Bracing for Covid-19 pandemic in Malawi
The country reported its first death from Covid-19 on 7 April. With support from UN agencies, the government is working to keep that number as low as possible.
How one of the poorest countries in the world is preparing for coronavirus
How do you prepare for a pandemic?
That’s the big question facing Malawi, a country of 18 million people that is known as “the warm heart of Africa,” for its friendly spirit.
The country reported its first death from Covid-19 on 7 April. With support from UN agencies, the government is working to keep that number as low as possible. They can’t afford not to.
Malawi is one of the poorest countries in the world, ranking 172 out of 189 countries and territories on the Human Development Index.
“Covid-19 could have a disastrously high toll in Malawi,” says the UN Resident Coordinator, Maria Jose Torres. “Even a fairly low number of cases could overwhelm the health system, cause food shortages, and reverse the path of progress the country has been on in recent years.”
Torres says that a systematic approach is needed to avoid that scenario. “We’ve got to make sure that people have the supplies and knowledge they need to stay safe.”
Filling in the food gap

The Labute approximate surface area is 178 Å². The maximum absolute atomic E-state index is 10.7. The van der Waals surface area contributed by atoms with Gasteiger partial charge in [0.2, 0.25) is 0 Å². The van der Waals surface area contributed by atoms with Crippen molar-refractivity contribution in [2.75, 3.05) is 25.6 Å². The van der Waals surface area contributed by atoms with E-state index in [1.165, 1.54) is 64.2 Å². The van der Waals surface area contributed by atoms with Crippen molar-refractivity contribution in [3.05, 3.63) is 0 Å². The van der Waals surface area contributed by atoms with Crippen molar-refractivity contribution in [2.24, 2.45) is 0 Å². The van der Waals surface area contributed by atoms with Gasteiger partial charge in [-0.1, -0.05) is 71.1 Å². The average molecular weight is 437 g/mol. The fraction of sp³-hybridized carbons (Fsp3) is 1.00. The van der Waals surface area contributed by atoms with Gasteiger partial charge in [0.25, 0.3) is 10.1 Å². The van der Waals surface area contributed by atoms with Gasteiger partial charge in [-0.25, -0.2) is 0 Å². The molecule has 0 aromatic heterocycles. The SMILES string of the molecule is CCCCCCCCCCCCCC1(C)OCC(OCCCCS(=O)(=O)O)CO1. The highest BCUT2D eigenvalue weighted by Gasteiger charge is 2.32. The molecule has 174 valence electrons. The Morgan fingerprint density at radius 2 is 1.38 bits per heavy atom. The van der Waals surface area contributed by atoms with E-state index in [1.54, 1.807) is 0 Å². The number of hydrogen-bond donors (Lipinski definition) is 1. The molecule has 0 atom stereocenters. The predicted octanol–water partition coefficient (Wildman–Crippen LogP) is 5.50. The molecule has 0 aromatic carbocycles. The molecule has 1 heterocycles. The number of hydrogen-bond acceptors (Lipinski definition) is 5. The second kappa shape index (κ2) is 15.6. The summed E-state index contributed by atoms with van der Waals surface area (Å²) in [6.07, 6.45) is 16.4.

“In March last year, floods washed away my crop field and demolished my house,” says Alinafe Nhlane, a 33-year-old mother and subsistence farmer in Muona Village.
Nhlane grows maize. She knows when to clear the land in preparation for planting, how to space the rows of seeds, what kind of fertilizer to use, and when to harvest.
Those are important skills in Malawi, where a Chewa-language maxim says, Chimanga ndi moyo: Maize is life. It is the main staple food in the country, and is commonly eaten as a hard porridge called nsima.
But, as Nhlane says, her fields were flooded last year, in the wake of Cyclone Idai. The storm had been downgraded to a tropical depression by the time it reached Malawi, but that didn’t stop it from bursting damns, flooding crops, and leaving nearly 90,000 people homeless or displaced.
“Because of the flooding, I harvested only four bags of maize, which took me up to early July. Since then I’ve been doing piecemeal labour to feed my two children,” she says. The most recent addition to her family is Albert, age 18 months.
Nhlane’s situation is typical of millions of Malawians: A subsistence farmer catching up from the losses of last year, and in need of food before the harvest season. All this, just as Covid-19 looms.
To address the immediate need, the World Food Programme (WFP) has distributed cash to almost 350,000 vulnerable people in the country’s most food-insecure districts. Nhlane received about US $33, “which I will use to buy maize, cooking oil, beans, and fruits for my children,” she says. The assistance payments are supported by the US and UK governments.